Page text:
Exploring U.S. Hispanic origin groups diagnosed with uterine cancer - Are there disparities?

Megan Reddy*, Chunqiao Tian, Chen I. Liao, Stuart Winkler, Caitlin R. Johnson, Daniel S. Kapp, Kathleen Darcy, John K. Chan

*Corresponding author for this work

Research output: Contribution to journalArticlepeer-review


Objective: To evaluate patterns and trends of uterine cancer among Hispanic subgroups. Methods: The United States Cancer Statistics (USCS), National Cancer Database (NCDB), and World Population Review were used to obtain data on incidence, demographic characteristics, and cancer histology. Joinpoint regression program was used for statistical analysis. Results: Based on 2001–2017 USCS data, the overall incidence of uterine cancer was 27.46 vs. 23.29/100,000 in Hispanics vs. non-Hispanic Whites. There was an over 2-fold higher annual increase in the incidence in Hispanics (1.94%; p < 0.001) vs. Whites (0.85%; p < 0.001), particularly in local stage disease. There was an increase in grade 1 endometrioid carcinoma (1.48%; p < 0.001 vs. −0.52%; p = 0.1) and aggressive histologic subtypes (4.04% p = 0.000 vs. 2.53% p = 0.000) in Hispanics vs. Whites. Using the NCDB (2004–2015), we analyzed 17,351 Hispanics by subgroup (Mexican, South/Central American, Puerto Rican, Cuban, and Dominican). Over the 12 years, there was an increase in the proportion of uterine cancer diagnoses in all Hispanics (5.2% to 11.0%; p < 0.0001). Dominican patients experienced the largest increase in diagnosis (2.6% to 14.9%; p < 0.0001), the highest proportion of advanced disease at 28.0% (p < 0.0001), and the highest incidence of non-endometrioid histologies at 37.1% (p < 0.0001). World Population Review 2023 revealed the highest female obesity rates in Puerto Rico (51.4%), the Dominican Republic (34.1%), and Mexico (32.8%). Conclusion: Uterine cancer incidence is increased in Hispanics, with the largest increase in Dominican women with more advanced stages and high-risk histologic subtypes. The impact of obesity on cancer risk, especially in Puerto Ricans, Dominicans, and Mexicans, warrants further investigation.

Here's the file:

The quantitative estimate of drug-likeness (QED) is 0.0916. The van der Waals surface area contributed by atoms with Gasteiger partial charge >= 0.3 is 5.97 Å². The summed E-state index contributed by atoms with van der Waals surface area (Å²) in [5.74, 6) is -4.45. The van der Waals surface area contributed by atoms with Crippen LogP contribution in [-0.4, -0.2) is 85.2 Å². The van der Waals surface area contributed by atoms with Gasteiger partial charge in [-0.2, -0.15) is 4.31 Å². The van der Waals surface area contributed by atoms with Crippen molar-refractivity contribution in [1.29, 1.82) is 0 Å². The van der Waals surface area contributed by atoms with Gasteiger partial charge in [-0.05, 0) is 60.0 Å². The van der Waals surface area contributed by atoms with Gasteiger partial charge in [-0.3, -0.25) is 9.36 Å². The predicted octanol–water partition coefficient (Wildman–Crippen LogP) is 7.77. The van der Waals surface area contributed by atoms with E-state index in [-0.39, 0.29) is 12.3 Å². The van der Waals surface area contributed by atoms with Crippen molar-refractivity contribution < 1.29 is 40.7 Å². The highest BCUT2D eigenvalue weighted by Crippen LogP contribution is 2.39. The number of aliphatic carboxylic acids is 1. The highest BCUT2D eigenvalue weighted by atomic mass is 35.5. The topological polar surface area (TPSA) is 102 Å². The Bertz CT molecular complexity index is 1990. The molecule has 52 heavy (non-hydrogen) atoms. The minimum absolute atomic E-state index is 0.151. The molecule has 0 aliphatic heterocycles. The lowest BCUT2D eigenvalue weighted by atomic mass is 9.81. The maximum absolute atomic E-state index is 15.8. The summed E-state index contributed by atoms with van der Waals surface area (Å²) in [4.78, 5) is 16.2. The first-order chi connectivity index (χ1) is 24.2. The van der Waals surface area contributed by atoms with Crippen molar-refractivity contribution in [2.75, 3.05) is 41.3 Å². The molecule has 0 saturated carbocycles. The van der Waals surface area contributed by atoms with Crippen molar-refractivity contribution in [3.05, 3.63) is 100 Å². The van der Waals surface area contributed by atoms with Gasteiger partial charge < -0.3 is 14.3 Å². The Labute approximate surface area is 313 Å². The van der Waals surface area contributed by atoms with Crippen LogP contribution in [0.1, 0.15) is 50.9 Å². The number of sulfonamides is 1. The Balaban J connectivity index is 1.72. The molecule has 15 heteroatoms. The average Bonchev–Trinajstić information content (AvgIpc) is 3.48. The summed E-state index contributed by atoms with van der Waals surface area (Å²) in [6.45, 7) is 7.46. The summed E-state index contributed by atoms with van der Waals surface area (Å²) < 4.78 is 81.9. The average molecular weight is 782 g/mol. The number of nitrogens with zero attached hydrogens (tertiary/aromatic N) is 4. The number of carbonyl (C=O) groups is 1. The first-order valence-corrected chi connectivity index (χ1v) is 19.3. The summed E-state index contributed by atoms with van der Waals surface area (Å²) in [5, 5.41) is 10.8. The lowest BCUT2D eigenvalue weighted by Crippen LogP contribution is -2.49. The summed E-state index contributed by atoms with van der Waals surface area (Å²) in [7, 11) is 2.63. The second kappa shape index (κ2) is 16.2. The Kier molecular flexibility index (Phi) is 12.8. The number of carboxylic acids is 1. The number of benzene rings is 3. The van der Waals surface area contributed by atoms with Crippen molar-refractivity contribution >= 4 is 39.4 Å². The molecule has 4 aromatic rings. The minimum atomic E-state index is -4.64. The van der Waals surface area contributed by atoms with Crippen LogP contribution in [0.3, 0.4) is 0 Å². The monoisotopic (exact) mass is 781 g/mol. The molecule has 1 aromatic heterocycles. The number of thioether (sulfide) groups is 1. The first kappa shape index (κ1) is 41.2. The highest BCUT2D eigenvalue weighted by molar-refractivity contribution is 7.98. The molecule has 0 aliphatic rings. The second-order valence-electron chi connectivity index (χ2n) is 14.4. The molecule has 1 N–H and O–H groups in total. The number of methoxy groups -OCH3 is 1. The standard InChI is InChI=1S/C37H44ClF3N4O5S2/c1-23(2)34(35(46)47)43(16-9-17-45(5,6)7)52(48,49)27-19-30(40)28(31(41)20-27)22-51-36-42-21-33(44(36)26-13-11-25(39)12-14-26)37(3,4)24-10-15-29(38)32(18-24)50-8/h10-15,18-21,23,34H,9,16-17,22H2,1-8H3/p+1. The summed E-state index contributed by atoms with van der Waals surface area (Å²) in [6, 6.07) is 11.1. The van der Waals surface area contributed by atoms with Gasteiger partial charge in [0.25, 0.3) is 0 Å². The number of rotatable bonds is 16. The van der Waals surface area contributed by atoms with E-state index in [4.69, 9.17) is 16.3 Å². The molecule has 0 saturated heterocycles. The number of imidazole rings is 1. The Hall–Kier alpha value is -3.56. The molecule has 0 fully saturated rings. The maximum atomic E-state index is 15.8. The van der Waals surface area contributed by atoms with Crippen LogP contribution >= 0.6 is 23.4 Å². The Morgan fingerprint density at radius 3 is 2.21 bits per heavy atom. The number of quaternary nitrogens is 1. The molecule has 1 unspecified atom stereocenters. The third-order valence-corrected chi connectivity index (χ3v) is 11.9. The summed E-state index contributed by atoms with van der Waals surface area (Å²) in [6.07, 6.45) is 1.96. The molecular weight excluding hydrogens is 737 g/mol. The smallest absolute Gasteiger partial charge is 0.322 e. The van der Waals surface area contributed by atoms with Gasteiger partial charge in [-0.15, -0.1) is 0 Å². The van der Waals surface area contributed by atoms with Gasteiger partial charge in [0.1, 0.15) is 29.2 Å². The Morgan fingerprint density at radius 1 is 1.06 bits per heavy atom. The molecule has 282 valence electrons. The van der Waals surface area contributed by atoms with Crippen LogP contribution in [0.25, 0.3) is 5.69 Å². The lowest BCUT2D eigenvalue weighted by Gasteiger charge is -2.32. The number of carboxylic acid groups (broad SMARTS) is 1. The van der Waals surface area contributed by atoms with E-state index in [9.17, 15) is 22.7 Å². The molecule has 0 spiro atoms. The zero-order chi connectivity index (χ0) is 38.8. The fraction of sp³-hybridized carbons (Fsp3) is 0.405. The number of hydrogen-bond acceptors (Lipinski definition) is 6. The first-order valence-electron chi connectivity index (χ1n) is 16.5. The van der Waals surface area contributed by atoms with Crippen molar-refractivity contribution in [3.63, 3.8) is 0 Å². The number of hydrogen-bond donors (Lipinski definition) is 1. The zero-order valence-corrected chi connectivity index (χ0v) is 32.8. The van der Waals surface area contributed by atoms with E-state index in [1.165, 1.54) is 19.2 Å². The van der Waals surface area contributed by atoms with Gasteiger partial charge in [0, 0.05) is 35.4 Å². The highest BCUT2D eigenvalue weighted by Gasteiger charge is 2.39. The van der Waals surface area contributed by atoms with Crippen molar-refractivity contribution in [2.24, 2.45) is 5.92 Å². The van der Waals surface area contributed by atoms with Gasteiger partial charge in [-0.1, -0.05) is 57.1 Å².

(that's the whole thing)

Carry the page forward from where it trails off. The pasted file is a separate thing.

Original languageEnglish
Pages (from-to)118-124
Number of pages7
JournalGynecologic Oncology
StatePublished - Feb 2024
Externally publishedYes


  • Cancer
  • Disparities
  • Hispanic
  • Histology
  • Obesity
  • Uterine


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